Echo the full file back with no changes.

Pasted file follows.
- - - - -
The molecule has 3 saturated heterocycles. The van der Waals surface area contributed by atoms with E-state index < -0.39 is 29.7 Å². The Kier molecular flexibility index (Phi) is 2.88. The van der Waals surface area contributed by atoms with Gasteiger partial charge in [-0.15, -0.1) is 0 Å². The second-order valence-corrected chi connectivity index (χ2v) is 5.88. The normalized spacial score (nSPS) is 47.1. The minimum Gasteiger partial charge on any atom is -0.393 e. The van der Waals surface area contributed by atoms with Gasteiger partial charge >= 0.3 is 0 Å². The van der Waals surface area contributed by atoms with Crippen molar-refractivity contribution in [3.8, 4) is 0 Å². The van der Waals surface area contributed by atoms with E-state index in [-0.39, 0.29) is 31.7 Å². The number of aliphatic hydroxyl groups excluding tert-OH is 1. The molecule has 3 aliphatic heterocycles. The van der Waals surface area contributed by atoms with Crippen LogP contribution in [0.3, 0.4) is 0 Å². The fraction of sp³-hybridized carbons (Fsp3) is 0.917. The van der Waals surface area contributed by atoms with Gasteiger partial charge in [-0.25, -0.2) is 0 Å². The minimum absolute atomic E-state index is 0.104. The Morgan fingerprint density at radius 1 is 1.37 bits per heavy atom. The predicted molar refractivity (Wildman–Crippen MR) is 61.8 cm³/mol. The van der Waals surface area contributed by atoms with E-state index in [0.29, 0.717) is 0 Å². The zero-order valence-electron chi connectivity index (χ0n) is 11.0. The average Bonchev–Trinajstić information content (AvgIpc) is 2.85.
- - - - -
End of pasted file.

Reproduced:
The molecule has 3 saturated heterocycles. The van der Waals surface area contributed by atoms with E-state index < -0.39 is 29.7 Å². The Kier molecular flexibility index (Phi) is 2.88. The van der Waals surface area contributed by atoms with Gasteiger partial charge in [-0.15, -0.1) is 0 Å². The second-order valence-corrected chi connectivity index (χ2v) is 5.88. The normalized spacial score (nSPS) is 47.1. The minimum Gasteiger partial charge on any atom is -0.393 e. The van der Waals surface area contributed by atoms with Gasteiger partial charge >= 0.3 is 0 Å². The van der Waals surface area contributed by atoms with Crippen molar-refractivity contribution in [3.8, 4) is 0 Å². The van der Waals surface area contributed by atoms with E-state index in [-0.39, 0.29) is 31.7 Å². The number of aliphatic hydroxyl groups excluding tert-OH is 1. The molecule has 3 aliphatic heterocycles. The van der Waals surface area contributed by atoms with Crippen LogP contribution in [0.3, 0.4) is 0 Å². The fraction of sp³-hybridized carbons (Fsp3) is 0.917. The van der Waals surface area contributed by atoms with Gasteiger partial charge in [-0.25, -0.2) is 0 Å². The minimum absolute atomic E-state index is 0.104. The Morgan fingerprint density at radius 1 is 1.37 bits per heavy atom. The predicted molar refractivity (Wildman–Crippen MR) is 61.8 cm³/mol. The van der Waals surface area contributed by atoms with E-state index in [0.29, 0.717) is 0 Å². The zero-order valence-electron chi connectivity index (χ0n) is 11.0. The average Bonchev–Trinajstić information content (AvgIpc) is 2.85.